If you know the enemy and know yourself, you need not fear the result of a hundred battles. If you know yourself but not the enemy, for every victory gained you will also suffer a defeat. If you know neither the enemy nor yourself, you will succumb in every battle.-- Sun Tzu in The Art of War
While I was at university, I once discussed the topic of sniffers with an experienced network administrator. He casually mentioned that he was not bothered by sniffers, as all his machines were connected to switches. This was someone who was paranoid about security and read almost all security newsgroups religiously, but he was living in complete ignorance about the threat to his network. Unfortunately, he is not alone as many experienced systems and network administrators feel switches are immune to being sniffed. Switches may be difficult to sniff, but they are certainly not immune.
A computer connected to the LAN has two addresses. One is the MAC (media access control) address that uniquely identifies each node in a network and is stored on the network card itself. Each network card has a unique MAC address. It is the MAC address that gets used by the Ethernet protocol while building `frames' to transfer data to and from a machine. The other address is the IP address, which is used by applications.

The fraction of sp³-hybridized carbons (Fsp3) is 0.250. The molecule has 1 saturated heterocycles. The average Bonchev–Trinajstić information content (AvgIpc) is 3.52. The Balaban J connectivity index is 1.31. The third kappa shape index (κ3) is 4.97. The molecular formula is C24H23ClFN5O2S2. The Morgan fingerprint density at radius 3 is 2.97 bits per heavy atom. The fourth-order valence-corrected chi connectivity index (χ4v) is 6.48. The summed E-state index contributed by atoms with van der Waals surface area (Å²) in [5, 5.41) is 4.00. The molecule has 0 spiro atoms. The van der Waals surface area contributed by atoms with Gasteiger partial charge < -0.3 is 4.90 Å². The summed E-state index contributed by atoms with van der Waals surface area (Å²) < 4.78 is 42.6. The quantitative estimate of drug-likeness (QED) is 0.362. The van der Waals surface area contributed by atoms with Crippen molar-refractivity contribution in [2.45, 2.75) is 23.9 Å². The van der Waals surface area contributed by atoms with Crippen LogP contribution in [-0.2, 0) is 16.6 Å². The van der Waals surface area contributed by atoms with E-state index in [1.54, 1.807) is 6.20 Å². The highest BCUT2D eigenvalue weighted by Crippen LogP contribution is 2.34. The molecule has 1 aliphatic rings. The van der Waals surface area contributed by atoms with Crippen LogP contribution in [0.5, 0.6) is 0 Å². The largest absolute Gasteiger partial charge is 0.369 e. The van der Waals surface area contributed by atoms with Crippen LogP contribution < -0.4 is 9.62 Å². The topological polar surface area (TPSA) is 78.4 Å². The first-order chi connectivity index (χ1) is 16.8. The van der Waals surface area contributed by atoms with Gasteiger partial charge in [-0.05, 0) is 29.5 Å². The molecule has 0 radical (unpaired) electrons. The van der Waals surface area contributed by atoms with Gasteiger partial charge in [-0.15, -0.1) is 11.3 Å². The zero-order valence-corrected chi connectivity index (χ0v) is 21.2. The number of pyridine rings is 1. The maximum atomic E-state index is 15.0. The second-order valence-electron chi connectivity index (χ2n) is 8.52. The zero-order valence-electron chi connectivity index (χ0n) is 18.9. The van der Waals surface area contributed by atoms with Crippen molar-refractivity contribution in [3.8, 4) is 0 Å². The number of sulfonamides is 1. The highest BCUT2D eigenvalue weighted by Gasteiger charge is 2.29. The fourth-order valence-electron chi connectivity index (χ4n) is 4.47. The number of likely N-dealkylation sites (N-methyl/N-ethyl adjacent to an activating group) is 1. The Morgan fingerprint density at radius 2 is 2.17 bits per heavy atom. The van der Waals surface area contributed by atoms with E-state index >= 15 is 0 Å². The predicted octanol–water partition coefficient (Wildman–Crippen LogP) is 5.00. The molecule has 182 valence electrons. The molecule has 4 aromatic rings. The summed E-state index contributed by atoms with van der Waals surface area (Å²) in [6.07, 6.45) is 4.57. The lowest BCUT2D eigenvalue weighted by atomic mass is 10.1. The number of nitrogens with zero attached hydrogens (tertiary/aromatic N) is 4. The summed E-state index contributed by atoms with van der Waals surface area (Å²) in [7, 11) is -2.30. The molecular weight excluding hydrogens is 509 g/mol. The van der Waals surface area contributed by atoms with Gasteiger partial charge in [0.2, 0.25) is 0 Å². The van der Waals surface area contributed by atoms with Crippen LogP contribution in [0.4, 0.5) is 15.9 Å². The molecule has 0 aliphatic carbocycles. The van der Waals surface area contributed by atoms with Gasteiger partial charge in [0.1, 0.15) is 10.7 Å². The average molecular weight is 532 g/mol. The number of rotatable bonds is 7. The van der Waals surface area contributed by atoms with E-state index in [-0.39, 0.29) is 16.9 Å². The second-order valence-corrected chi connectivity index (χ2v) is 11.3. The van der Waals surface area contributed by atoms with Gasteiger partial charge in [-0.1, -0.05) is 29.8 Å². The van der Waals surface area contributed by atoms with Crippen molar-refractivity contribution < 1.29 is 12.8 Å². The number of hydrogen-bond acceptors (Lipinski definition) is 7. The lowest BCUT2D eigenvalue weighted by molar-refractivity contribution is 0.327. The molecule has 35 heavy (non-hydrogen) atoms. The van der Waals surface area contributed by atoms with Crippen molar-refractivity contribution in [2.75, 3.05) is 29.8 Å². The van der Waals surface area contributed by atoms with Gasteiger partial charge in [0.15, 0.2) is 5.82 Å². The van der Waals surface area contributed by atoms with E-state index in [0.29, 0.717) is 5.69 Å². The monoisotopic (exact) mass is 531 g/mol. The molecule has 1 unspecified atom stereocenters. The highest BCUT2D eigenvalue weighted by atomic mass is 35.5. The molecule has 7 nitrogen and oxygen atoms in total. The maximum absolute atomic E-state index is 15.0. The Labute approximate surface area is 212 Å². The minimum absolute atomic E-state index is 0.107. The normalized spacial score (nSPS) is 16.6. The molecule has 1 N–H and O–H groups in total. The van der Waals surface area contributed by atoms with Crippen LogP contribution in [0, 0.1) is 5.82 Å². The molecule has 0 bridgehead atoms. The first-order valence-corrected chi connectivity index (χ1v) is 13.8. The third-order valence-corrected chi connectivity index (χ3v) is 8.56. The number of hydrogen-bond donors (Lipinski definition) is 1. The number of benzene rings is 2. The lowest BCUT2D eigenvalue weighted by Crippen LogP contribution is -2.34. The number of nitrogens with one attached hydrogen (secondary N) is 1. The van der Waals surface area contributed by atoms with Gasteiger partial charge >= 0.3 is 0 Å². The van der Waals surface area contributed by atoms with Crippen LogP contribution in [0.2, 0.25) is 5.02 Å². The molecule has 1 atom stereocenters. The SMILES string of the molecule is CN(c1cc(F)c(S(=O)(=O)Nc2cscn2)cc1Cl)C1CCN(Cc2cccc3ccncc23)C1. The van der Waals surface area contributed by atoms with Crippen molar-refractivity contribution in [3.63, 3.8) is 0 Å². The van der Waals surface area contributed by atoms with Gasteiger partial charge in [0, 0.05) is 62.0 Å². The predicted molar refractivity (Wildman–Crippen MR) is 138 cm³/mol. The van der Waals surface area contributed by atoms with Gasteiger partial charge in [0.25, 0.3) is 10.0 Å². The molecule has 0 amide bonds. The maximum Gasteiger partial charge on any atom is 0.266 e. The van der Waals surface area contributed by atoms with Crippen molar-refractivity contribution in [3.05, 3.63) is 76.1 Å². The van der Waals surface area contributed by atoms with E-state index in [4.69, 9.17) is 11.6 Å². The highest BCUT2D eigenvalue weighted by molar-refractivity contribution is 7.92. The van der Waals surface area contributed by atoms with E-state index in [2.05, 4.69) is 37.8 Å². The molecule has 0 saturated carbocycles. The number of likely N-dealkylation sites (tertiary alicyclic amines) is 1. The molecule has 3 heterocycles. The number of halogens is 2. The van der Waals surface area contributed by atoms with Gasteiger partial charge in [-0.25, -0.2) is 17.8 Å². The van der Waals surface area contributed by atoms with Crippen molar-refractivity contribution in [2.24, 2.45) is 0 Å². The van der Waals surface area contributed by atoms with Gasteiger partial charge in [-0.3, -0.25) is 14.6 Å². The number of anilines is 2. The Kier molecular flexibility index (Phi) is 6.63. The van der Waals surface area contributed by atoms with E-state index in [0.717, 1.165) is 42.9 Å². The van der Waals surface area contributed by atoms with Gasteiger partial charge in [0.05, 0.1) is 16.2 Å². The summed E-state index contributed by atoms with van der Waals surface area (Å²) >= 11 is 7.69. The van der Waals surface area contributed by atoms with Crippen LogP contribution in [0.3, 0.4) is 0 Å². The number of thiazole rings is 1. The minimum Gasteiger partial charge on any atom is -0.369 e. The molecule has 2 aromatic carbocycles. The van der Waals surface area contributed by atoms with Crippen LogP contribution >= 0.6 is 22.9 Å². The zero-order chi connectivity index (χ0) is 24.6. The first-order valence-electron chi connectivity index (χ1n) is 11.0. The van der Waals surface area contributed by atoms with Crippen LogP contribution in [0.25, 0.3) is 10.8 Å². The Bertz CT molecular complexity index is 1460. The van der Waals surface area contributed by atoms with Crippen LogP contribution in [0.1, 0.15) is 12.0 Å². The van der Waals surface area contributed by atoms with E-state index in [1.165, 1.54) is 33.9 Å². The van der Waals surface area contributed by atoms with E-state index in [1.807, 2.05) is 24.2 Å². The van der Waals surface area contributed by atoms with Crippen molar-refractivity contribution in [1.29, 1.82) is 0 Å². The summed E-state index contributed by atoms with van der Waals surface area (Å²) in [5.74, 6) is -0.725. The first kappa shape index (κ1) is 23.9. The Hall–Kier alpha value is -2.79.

The Ethernet header uses the MAC address of the destination machine and not the IP address. It is the job of the network layer to map a particular IP address to the corresponding MAC address, as required by the Data Link Protocol. It does this by initially looking up the MAC address of the destination machine in a table, usually called the ARP cache. If no entry is found for the IP address, the Address Resolution Protocol broadcasts a request packet (ARP request) to all machines on the network. The machine with that address responds to the source machine with its MAC address (ARP reply). This MAC address is added to the source machines ARP cache, and it is then used by the source machine in all its communications with the destination machine.
Two basic types of Ethernets environments exist, and how sniffers work in each of them is different.
Shared Ethernet: In a shared Ethernet environment, all hosts are connected to the same bus and compete with one another for bandwidth. In such an environment packets meant for one machine are received by all the other machines. Thus, any machine in such an environment placed in promiscuous mode will be able to capture packets meant for other machines and can therefore listen to all the traffic on the network.
Switched Ethernet: An Ethernet environment in which the hosts are connected to a switch instead of a hub is called a Switched Ethernet. The switch maintains a table keeping track of each computer's MAC address and delivers packets destined for a particular machine to the port on which that machine is connected. The switch is an intelligent device that sends packets to the destined computer only and does not broadcast to all the machines on the network, as in the previous case. This switched Ethernet environment was intended for better network performance, but as an added benefit, a machine in promiscuous mode will not work here. As a result of this, most network administrators assume that sniffers don't work in a Switched Environment.
As mentioned earlier, a switch is certainly more secure than a hub when it comes to sniffing, but it is certainly not immune. The following methods are used to sniff the traffic on a switch: